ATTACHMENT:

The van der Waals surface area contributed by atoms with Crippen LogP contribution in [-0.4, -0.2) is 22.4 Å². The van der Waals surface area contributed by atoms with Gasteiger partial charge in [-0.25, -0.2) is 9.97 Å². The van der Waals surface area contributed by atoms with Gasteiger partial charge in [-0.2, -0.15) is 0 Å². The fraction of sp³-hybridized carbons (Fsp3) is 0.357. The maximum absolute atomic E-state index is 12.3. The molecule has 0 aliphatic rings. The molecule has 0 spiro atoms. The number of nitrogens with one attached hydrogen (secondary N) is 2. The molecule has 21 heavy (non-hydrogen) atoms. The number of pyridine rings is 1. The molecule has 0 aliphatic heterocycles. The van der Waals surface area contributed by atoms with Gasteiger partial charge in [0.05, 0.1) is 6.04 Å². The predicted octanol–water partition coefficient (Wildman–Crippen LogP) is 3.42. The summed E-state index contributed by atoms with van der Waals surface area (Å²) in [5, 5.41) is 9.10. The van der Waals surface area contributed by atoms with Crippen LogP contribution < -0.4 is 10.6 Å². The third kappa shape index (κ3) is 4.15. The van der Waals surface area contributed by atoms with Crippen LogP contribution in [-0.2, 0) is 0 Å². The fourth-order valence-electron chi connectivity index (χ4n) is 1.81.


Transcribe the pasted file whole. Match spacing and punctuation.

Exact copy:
The van der Waals surface area contributed by atoms with Crippen LogP contribution in [-0.4, -0.2) is 22.4 Å². The van der Waals surface area contributed by atoms with Gasteiger partial charge in [-0.25, -0.2) is 9.97 Å². The van der Waals surface area contributed by atoms with Gasteiger partial charge in [-0.2, -0.15) is 0 Å². The fraction of sp³-hybridized carbons (Fsp3) is 0.357. The maximum absolute atomic E-state index is 12.3. The molecule has 0 aliphatic rings. The molecule has 0 spiro atoms. The number of nitrogens with one attached hydrogen (secondary N) is 2. The molecule has 21 heavy (non-hydrogen) atoms. The number of pyridine rings is 1. The molecule has 0 aliphatic heterocycles. The van der Waals surface area contributed by atoms with Gasteiger partial charge in [0.05, 0.1) is 6.04 Å². The predicted octanol–water partition coefficient (Wildman–Crippen LogP) is 3.42. The summed E-state index contributed by atoms with van der Waals surface area (Å²) in [5, 5.41) is 9.10. The van der Waals surface area contributed by atoms with Crippen LogP contribution < -0.4 is 10.6 Å². The third kappa shape index (κ3) is 4.15. The van der Waals surface area contributed by atoms with Crippen LogP contribution in [-0.2, 0) is 0 Å². The fourth-order valence-electron chi connectivity index (χ4n) is 1.81.